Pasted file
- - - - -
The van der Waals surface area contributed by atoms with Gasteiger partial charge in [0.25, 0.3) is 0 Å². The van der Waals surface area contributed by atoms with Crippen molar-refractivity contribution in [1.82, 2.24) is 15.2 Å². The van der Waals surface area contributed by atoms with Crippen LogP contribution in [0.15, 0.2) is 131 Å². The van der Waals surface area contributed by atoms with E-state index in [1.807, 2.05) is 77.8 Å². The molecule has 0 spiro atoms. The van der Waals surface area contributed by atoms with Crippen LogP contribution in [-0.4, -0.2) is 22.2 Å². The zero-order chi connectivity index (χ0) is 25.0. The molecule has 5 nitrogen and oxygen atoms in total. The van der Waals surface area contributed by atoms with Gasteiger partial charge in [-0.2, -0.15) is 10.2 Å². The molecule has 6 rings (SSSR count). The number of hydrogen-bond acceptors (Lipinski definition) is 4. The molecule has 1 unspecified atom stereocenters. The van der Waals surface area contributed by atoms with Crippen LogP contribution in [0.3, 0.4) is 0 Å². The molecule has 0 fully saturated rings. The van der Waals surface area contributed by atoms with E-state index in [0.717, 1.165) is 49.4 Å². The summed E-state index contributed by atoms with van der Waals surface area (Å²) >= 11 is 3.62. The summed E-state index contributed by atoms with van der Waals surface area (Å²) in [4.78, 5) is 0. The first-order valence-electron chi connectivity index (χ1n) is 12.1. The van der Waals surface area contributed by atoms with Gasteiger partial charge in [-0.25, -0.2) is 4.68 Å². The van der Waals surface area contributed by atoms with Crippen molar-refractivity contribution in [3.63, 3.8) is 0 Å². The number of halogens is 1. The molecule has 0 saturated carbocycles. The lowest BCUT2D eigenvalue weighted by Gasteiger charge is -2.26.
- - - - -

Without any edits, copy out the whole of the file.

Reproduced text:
The van der Waals surface area contributed by atoms with Gasteiger partial charge in [0.25, 0.3) is 0 Å². The van der Waals surface area contributed by atoms with Crippen molar-refractivity contribution in [1.82, 2.24) is 15.2 Å². The van der Waals surface area contributed by atoms with Crippen LogP contribution in [0.15, 0.2) is 131 Å². The van der Waals surface area contributed by atoms with E-state index in [1.807, 2.05) is 77.8 Å². The molecule has 0 spiro atoms. The van der Waals surface area contributed by atoms with Crippen LogP contribution in [-0.4, -0.2) is 22.2 Å². The zero-order chi connectivity index (χ0) is 25.0. The molecule has 5 nitrogen and oxygen atoms in total. The van der Waals surface area contributed by atoms with Gasteiger partial charge in [-0.2, -0.15) is 10.2 Å². The molecule has 6 rings (SSSR count). The number of hydrogen-bond acceptors (Lipinski definition) is 4. The molecule has 1 unspecified atom stereocenters. The van der Waals surface area contributed by atoms with Crippen LogP contribution in [0.3, 0.4) is 0 Å². The molecule has 0 fully saturated rings. The van der Waals surface area contributed by atoms with E-state index in [0.717, 1.165) is 49.4 Å². The summed E-state index contributed by atoms with van der Waals surface area (Å²) >= 11 is 3.62. The summed E-state index contributed by atoms with van der Waals surface area (Å²) in [4.78, 5) is 0. The first-order valence-electron chi connectivity index (χ1n) is 12.1. The van der Waals surface area contributed by atoms with Gasteiger partial charge in [-0.25, -0.2) is 4.68 Å². The van der Waals surface area contributed by atoms with Crippen molar-refractivity contribution in [3.63, 3.8) is 0 Å². The number of halogens is 1. The molecule has 0 saturated carbocycles. The lowest BCUT2D eigenvalue weighted by Gasteiger charge is -2.26.